Thomas Elliot, a doctor who is an old friend of Bruce Wayne, is looking to reconnect with the billionaire playboy and part-time crime fighter. It’s a friendship that helps Bruce reconnect with the outside world, but we know good things can never last for Bruce. This is probably the best point to bring up Hush, a new villain who is able to blackmail and use the friends and foes against Batman, but what makes him all the more dangerous is that he knows that Bruce Wayne is Batman. Just how powerful is Hush? Well, let’s just say he is responsible for setting up a showdown between Batman and the Man of Steel, in a fight that is worth checking out on its own, But that’s not all, he manages to even push Batman to the brink of breaking his code in a confrontation with the Joker. We really get to see Batman/ Bruce Wayne pushed to their limits here, and that just makes this story required viewing for the fans out there.
Because of the 82-minute runtime, the film does feel almost too fast-paced and doesn’t have really enough time to develop much suspense… Sure, there is the anticipation of finding out who Hush is, but the reveal doesn’t feel earned. It would have been nice to see some detective work put in by the caped crusader, something to add a little intrigue to who it could be, but there’s simply no time for it. Just when the reveal is made the film is already attempting to wrap the story up, and it just feels as though there could have been so much more, and it even raises some questions along the way.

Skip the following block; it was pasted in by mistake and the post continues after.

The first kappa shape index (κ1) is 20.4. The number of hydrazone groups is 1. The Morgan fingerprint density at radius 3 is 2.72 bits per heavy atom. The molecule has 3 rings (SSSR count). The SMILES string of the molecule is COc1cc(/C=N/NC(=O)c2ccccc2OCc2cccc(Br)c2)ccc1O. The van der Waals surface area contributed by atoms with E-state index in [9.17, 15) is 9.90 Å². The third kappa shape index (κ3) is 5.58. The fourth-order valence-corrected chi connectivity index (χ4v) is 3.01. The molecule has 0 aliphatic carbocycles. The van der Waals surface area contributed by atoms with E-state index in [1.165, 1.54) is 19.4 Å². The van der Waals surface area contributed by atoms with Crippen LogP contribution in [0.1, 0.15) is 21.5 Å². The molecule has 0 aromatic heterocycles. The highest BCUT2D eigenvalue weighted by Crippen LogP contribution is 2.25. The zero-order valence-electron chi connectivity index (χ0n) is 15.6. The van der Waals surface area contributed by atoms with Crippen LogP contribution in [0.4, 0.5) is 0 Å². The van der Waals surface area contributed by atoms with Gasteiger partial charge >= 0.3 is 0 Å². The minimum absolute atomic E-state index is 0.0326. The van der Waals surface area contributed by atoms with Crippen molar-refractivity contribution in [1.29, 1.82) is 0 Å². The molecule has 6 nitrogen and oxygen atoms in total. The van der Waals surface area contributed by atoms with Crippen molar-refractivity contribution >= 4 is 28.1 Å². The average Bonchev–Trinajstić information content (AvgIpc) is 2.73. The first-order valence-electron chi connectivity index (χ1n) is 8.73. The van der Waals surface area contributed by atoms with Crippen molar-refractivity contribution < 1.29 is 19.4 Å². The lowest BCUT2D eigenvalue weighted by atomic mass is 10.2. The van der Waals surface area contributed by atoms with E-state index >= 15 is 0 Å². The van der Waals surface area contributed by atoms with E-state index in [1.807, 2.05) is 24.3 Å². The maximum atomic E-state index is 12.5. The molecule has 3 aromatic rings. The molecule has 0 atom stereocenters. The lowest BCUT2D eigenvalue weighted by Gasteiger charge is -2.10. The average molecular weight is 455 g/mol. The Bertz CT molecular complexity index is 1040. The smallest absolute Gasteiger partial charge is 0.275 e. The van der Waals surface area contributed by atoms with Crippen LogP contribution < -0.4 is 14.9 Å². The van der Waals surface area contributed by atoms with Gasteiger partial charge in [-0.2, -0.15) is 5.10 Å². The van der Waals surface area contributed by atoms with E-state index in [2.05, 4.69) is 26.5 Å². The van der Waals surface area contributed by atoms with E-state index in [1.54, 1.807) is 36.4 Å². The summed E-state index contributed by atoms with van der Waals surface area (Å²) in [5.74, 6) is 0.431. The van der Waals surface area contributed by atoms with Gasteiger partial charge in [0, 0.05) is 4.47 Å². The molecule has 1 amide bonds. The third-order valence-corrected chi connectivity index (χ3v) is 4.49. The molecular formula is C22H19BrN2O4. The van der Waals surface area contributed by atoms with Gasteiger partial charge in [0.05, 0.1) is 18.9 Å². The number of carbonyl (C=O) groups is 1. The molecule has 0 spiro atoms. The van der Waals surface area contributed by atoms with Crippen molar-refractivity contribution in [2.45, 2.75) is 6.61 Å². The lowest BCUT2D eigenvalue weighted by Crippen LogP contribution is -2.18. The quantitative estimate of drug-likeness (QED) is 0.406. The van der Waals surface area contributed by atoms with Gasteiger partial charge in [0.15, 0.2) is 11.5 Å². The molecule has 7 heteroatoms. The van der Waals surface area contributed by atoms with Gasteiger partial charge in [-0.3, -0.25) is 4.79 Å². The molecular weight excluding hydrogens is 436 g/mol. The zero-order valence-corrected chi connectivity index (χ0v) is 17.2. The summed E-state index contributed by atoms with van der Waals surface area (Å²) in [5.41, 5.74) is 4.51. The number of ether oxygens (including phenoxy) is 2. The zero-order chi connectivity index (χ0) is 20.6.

Batman: Hush is presented in an aspect ratio of 1.78:1. The ultra-high-definition 2160p image is arrived at by an HEVC codec with an impressive average bitrate of 65-70 mbps. The ultra-high-definition image presentation is an up-convert from its native 2K source material. It’s not the added detail or color that enhances this presentation. It’s the wonderful contrast and shadow definition available through the HDR. A lot of this film is dark, with the villains operating mostly from the dark shadows. With the bump in shadow definition you really get to appreciate these wonderful animation shadings, and it makes both the style and atmosphere truly pop. The film is often nearly monochromatic. There are notable exceptions. Superman’s costume stands out, as do the red clothes of Lady Shiva. Otherwise we have a lot of dark-costumed principals, the most prominent being Batman and Catwoman. Both provide a great example of nice tight black levels with wonderful shadow definition. This entire film could have easily blended into one dark mess without plenty of care to allow those details to shine through with limited color space.